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FTC urged to reopen Google probe after record EU fine
By Kirk Victor. Originally published on FTC:Watch on July 21, 2017
Not long after the European Commission slapped Google with the biggest antitrust fine it had ever levied — $2.72 billion — calls came for the Federal Trade Commission to reopen its investigation into the tech giant's practices.
In 2013, the commission voted unanimously not to pursue charges that Google unfairly biased its search results page to gain competitive advantage over rivals. FTC documents later obtained by The Wall Street Journal showed that the staff had concluded that it was "a close call," though they recommended against a challenge on search bias.
But some contend that it's no longer a "close call" as issues relating to Google are dramatically different today.
They point not just to last month's ruling by the European Commission, the executive arm of the European Union, charging that Google steered consumers to its shopping service by giving it prominent placement in searches and demoting its rivals.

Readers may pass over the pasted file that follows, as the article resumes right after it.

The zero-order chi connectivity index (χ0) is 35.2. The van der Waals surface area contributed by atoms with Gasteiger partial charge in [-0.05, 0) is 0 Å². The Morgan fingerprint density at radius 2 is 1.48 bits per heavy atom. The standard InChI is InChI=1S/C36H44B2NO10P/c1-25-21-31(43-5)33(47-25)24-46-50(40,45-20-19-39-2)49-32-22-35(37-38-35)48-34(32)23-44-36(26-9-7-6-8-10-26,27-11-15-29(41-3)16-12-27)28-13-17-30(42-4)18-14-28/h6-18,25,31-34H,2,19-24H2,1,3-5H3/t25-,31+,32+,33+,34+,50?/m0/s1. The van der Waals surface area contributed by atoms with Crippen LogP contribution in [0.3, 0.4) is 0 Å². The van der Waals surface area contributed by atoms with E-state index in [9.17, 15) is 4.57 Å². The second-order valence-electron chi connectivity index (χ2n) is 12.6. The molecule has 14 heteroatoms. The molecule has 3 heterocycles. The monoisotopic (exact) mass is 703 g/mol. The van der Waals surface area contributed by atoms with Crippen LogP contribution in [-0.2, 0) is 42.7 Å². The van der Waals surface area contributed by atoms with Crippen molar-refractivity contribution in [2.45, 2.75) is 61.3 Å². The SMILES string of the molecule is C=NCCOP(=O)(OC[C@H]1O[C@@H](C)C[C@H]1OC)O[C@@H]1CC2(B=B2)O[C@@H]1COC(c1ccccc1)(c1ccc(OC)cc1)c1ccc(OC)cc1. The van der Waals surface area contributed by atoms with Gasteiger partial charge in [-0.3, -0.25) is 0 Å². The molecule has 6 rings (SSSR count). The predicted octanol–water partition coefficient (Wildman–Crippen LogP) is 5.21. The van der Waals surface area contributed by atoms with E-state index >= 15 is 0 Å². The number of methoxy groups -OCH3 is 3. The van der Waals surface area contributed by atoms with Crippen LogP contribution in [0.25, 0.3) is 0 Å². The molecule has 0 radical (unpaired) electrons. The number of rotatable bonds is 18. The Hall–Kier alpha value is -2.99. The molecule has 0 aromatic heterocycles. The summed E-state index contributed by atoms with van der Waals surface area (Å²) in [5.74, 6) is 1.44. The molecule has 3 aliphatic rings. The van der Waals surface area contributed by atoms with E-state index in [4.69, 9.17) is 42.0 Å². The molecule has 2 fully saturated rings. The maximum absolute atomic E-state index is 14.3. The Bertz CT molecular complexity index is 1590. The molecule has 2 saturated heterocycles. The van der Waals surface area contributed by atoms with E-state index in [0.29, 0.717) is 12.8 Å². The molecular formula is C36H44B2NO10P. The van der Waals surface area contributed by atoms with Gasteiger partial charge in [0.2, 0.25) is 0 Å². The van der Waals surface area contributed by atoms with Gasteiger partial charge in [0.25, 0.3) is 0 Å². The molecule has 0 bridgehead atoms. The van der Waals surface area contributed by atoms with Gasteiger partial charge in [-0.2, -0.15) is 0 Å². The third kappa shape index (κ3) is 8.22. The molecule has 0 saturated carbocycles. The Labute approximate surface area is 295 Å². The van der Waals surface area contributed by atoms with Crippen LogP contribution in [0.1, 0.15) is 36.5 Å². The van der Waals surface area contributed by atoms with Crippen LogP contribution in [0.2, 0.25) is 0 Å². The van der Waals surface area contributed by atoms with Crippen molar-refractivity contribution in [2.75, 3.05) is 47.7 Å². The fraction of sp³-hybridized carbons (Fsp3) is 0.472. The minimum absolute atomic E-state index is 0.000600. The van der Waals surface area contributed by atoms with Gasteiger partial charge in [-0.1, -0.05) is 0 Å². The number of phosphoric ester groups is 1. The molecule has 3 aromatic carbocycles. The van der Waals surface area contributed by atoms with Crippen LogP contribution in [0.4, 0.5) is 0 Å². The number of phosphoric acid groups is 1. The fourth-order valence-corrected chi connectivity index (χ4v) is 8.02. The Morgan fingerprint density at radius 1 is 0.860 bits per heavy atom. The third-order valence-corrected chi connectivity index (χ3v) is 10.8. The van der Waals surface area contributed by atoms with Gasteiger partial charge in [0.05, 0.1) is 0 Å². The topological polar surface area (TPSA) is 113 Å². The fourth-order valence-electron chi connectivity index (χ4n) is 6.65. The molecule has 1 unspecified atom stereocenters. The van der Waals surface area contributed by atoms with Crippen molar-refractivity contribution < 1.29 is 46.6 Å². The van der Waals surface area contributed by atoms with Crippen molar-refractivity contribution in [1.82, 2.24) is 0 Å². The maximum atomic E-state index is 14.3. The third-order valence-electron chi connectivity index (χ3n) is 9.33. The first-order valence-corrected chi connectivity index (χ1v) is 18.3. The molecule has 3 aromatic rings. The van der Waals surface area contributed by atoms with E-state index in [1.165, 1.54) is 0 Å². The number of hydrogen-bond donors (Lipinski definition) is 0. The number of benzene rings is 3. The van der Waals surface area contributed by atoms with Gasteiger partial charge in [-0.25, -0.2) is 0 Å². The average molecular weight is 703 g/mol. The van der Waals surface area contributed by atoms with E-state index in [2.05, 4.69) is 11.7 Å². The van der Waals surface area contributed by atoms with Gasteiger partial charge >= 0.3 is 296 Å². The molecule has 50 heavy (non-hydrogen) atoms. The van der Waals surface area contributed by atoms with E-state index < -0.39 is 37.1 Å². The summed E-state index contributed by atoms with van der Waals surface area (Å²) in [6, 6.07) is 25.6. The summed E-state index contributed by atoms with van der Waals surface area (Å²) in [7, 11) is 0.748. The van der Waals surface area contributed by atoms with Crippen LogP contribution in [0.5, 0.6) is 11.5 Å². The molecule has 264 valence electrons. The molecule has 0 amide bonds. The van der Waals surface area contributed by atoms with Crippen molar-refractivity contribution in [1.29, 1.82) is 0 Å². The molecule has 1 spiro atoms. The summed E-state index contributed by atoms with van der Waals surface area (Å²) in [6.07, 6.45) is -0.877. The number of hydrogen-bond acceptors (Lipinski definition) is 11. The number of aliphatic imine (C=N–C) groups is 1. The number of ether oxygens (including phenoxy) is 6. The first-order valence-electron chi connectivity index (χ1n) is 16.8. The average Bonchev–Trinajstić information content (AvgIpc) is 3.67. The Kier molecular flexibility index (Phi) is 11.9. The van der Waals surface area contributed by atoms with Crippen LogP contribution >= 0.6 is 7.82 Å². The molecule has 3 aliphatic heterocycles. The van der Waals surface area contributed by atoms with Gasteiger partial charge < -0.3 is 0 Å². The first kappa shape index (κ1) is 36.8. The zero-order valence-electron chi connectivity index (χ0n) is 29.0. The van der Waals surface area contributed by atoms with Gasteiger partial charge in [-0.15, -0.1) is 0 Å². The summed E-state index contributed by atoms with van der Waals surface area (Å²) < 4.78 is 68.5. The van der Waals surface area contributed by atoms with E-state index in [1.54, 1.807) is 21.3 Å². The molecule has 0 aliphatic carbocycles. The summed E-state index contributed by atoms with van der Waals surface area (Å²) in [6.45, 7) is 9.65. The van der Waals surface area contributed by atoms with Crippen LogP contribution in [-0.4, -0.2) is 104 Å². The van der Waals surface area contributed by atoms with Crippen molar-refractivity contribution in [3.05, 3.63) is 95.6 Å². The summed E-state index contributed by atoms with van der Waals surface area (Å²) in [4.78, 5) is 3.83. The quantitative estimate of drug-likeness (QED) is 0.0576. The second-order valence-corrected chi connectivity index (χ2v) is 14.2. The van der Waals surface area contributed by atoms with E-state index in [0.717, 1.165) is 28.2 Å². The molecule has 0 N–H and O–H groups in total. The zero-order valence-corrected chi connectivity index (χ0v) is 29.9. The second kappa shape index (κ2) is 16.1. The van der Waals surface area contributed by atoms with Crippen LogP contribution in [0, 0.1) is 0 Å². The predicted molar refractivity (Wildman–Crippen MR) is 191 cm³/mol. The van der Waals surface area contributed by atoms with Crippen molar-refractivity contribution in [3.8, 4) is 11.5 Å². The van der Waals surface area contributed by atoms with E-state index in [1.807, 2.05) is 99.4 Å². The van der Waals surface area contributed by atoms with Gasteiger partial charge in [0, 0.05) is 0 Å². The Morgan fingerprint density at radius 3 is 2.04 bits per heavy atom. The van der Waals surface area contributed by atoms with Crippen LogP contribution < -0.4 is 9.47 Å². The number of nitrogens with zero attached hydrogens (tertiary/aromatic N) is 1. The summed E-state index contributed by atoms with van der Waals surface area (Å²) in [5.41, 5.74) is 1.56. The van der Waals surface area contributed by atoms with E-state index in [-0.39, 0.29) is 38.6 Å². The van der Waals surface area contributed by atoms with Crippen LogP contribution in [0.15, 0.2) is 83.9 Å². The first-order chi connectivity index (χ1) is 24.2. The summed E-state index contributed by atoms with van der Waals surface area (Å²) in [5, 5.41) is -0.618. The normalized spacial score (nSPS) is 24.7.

They also say that even more far-reaching is the EU's preliminary conclusion that Google abused its dominant position with its Android mobile operating system and its AdSense advertising service.
"The FTC shamefully gave Google a pass in 2013 after it looked into Google's monopolistic search engine practices," John M. Simpson, Consumer Watchdog's privacy project director, said in a statement. "It needs to take action to stop the Internet giant's unfair and anti-competitive practice of favoring its own services in Android. The FTC must not leave its enforcement work for the Europeans."